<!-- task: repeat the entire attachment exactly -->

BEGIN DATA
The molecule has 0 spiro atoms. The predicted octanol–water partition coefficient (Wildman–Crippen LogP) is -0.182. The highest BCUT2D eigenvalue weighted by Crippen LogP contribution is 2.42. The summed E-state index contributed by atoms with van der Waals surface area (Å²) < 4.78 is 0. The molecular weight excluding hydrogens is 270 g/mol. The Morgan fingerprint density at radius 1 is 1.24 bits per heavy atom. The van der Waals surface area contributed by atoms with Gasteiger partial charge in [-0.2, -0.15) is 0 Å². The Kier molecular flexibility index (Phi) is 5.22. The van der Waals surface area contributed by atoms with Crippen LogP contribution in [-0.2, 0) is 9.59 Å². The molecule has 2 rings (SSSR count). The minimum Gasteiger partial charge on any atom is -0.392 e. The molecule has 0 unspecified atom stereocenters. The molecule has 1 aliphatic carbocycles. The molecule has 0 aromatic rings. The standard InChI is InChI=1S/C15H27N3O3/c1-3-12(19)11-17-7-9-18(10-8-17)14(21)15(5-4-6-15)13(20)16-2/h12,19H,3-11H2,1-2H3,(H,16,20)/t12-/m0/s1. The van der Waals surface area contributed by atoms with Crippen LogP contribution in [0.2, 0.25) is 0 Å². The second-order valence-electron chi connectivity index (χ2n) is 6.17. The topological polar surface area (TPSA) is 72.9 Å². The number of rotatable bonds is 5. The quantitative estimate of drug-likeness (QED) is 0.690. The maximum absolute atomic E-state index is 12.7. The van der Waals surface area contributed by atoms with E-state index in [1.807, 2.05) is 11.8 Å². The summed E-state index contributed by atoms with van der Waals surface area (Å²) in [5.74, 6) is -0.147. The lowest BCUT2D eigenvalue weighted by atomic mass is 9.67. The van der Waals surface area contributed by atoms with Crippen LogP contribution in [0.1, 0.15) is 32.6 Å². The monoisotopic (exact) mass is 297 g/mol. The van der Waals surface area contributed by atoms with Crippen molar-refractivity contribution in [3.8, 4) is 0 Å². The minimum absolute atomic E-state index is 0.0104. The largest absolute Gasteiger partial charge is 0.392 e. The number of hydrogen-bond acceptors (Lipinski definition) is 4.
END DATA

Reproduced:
The molecule has 0 spiro atoms. The predicted octanol–water partition coefficient (Wildman–Crippen LogP) is -0.182. The highest BCUT2D eigenvalue weighted by Crippen LogP contribution is 2.42. The summed E-state index contributed by atoms with van der Waals surface area (Å²) < 4.78 is 0. The molecular weight excluding hydrogens is 270 g/mol. The Morgan fingerprint density at radius 1 is 1.24 bits per heavy atom. The van der Waals surface area contributed by atoms with Gasteiger partial charge in [-0.2, -0.15) is 0 Å². The Kier molecular flexibility index (Phi) is 5.22. The van der Waals surface area contributed by atoms with Crippen LogP contribution in [-0.2, 0) is 9.59 Å². The molecule has 2 rings (SSSR count). The minimum Gasteiger partial charge on any atom is -0.392 e. The molecule has 0 unspecified atom stereocenters. The molecule has 1 aliphatic carbocycles. The molecule has 0 aromatic rings. The standard InChI is InChI=1S/C15H27N3O3/c1-3-12(19)11-17-7-9-18(10-8-17)14(21)15(5-4-6-15)13(20)16-2/h12,19H,3-11H2,1-2H3,(H,16,20)/t12-/m0/s1. The van der Waals surface area contributed by atoms with Crippen LogP contribution in [0.2, 0.25) is 0 Å². The second-order valence-electron chi connectivity index (χ2n) is 6.17. The topological polar surface area (TPSA) is 72.9 Å². The number of rotatable bonds is 5. The quantitative estimate of drug-likeness (QED) is 0.690. The maximum absolute atomic E-state index is 12.7. The van der Waals surface area contributed by atoms with E-state index in [1.807, 2.05) is 11.8 Å². The summed E-state index contributed by atoms with van der Waals surface area (Å²) in [5.74, 6) is -0.147. The lowest BCUT2D eigenvalue weighted by atomic mass is 9.67. The van der Waals surface area contributed by atoms with Crippen LogP contribution in [0.1, 0.15) is 32.6 Å². The monoisotopic (exact) mass is 297 g/mol. The van der Waals surface area contributed by atoms with Crippen molar-refractivity contribution in [3.8, 4) is 0 Å². The minimum absolute atomic E-state index is 0.0104. The largest absolute Gasteiger partial charge is 0.392 e. The number of hydrogen-bond acceptors (Lipinski definition) is 4.